After filling up all the pots, I looked in the garage and discovered a bunch of containers our former neighbors very kindly left me when they moved last fall. So I still need just a few more plants.

Have you filled pots with spring annuals in your garden?

48 Comments on “Leave No Pot Unplanted

  1. I have just a couple of pots out the front that I have planted up for spring with primulas, forget-me-nots and violas. I don’t put that many out as we already have a few flowers in the garden and in a month or so I shall put the summer annuals out. It is an expensive hobby, but certainly more rewarding than many other hobbies! I’m making my first trip of the year to the big garden centre in the nearest city today… I’m quite excited about it! 🙂

  2. Or one round of golf, for goodness sakes! Violas are winter annuals here, as they have the uncanny ability to survive our cold by moving water from their cells to intercellular spaces and down to their roots during a freeze. Of course, we don’t get the kind of cold you have, or the snow either. If it’s a relatively warm winter they’ll look perky through the season and in early spring they are always fabulous. We’ll have to pull them out by the end of April, though, to establish summer annuals before it is too hot.

    • I have seen them come back from a mild winter even here, though they may look dead for a while. I usually let the spring annuals stay until early June.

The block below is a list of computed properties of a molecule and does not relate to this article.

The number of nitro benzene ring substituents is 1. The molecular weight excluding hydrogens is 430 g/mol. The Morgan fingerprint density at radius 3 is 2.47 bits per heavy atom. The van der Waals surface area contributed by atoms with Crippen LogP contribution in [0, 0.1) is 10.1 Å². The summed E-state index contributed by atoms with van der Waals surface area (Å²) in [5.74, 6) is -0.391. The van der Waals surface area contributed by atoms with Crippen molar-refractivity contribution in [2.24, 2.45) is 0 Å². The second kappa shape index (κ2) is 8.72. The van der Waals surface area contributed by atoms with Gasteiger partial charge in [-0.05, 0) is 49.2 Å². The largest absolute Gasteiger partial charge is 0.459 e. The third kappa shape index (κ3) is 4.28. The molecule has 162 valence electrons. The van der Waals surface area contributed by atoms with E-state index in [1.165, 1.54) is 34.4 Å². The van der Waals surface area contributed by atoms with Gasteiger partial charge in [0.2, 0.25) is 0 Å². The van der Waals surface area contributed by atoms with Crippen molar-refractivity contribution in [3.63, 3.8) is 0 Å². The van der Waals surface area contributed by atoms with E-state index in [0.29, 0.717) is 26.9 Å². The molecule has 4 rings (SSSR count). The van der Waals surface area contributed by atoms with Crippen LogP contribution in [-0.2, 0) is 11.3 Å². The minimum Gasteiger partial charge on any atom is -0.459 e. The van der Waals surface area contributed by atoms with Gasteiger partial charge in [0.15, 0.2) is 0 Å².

3. Spring doesn’t last long enough here for me to plant too many spring annuals. I like to go straight to the summer annuals when I start filling pots. I do have some violas and pansies in pots tho. Love em.

  4. I too am a sucker for Pansies/Violas at this time of year — hardy little buggers! And they seem to be breeding them to be tougher and tougher. I may be making a trip to Shady Hill Nurseries, my local favorite place for annuals, this afternoon. Often I will cut Corylus, Salix or Dogwood branches to add height to the pot. Last year my Pansies made it through the hot summer with flying colors, much to my surprise. I gave them a haircut mid summer and they responded faithfully.

  5. I love pansies but the season here is too short to spend money on annuals for only a few weeks. And, maybe you need to donate some of those extra pots to a local plant sale committee. 🙂 Love your brick patio.